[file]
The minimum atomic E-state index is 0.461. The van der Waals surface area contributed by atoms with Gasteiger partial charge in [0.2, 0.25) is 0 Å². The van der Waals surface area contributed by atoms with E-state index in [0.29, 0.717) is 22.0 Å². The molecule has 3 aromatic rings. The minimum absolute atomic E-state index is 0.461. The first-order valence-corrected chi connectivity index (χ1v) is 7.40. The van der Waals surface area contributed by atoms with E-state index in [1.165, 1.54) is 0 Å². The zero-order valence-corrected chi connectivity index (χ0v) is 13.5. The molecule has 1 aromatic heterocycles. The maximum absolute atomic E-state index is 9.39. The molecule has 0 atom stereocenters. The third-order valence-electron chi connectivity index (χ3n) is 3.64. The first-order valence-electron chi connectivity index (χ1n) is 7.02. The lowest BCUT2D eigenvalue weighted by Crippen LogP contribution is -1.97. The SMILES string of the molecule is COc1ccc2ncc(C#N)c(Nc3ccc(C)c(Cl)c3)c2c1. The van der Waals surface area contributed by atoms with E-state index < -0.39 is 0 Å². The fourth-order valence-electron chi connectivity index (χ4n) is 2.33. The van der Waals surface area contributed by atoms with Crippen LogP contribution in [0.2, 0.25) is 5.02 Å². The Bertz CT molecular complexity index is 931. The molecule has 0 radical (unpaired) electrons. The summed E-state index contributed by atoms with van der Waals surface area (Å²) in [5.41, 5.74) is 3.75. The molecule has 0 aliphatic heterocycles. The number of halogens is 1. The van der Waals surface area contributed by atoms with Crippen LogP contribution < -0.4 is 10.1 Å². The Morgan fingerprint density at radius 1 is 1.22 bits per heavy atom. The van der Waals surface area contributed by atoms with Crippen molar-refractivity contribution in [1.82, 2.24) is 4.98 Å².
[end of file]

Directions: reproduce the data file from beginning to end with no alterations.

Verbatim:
The minimum atomic E-state index is 0.461. The van der Waals surface area contributed by atoms with Gasteiger partial charge in [0.2, 0.25) is 0 Å². The van der Waals surface area contributed by atoms with E-state index in [0.29, 0.717) is 22.0 Å². The molecule has 3 aromatic rings. The minimum absolute atomic E-state index is 0.461. The first-order valence-corrected chi connectivity index (χ1v) is 7.40. The van der Waals surface area contributed by atoms with E-state index in [1.165, 1.54) is 0 Å². The zero-order valence-corrected chi connectivity index (χ0v) is 13.5. The molecule has 1 aromatic heterocycles. The maximum absolute atomic E-state index is 9.39. The molecule has 0 atom stereocenters. The third-order valence-electron chi connectivity index (χ3n) is 3.64. The first-order valence-electron chi connectivity index (χ1n) is 7.02. The lowest BCUT2D eigenvalue weighted by Crippen LogP contribution is -1.97. The SMILES string of the molecule is COc1ccc2ncc(C#N)c(Nc3ccc(C)c(Cl)c3)c2c1. The van der Waals surface area contributed by atoms with E-state index < -0.39 is 0 Å². The fourth-order valence-electron chi connectivity index (χ4n) is 2.33. The van der Waals surface area contributed by atoms with Crippen LogP contribution in [0.2, 0.25) is 5.02 Å². The Bertz CT molecular complexity index is 931. The molecule has 0 radical (unpaired) electrons. The summed E-state index contributed by atoms with van der Waals surface area (Å²) in [5.41, 5.74) is 3.75. The molecule has 0 aliphatic heterocycles. The number of halogens is 1. The van der Waals surface area contributed by atoms with Crippen LogP contribution < -0.4 is 10.1 Å². The Morgan fingerprint density at radius 1 is 1.22 bits per heavy atom. The van der Waals surface area contributed by atoms with Crippen molar-refractivity contribution in [1.82, 2.24) is 4.98 Å².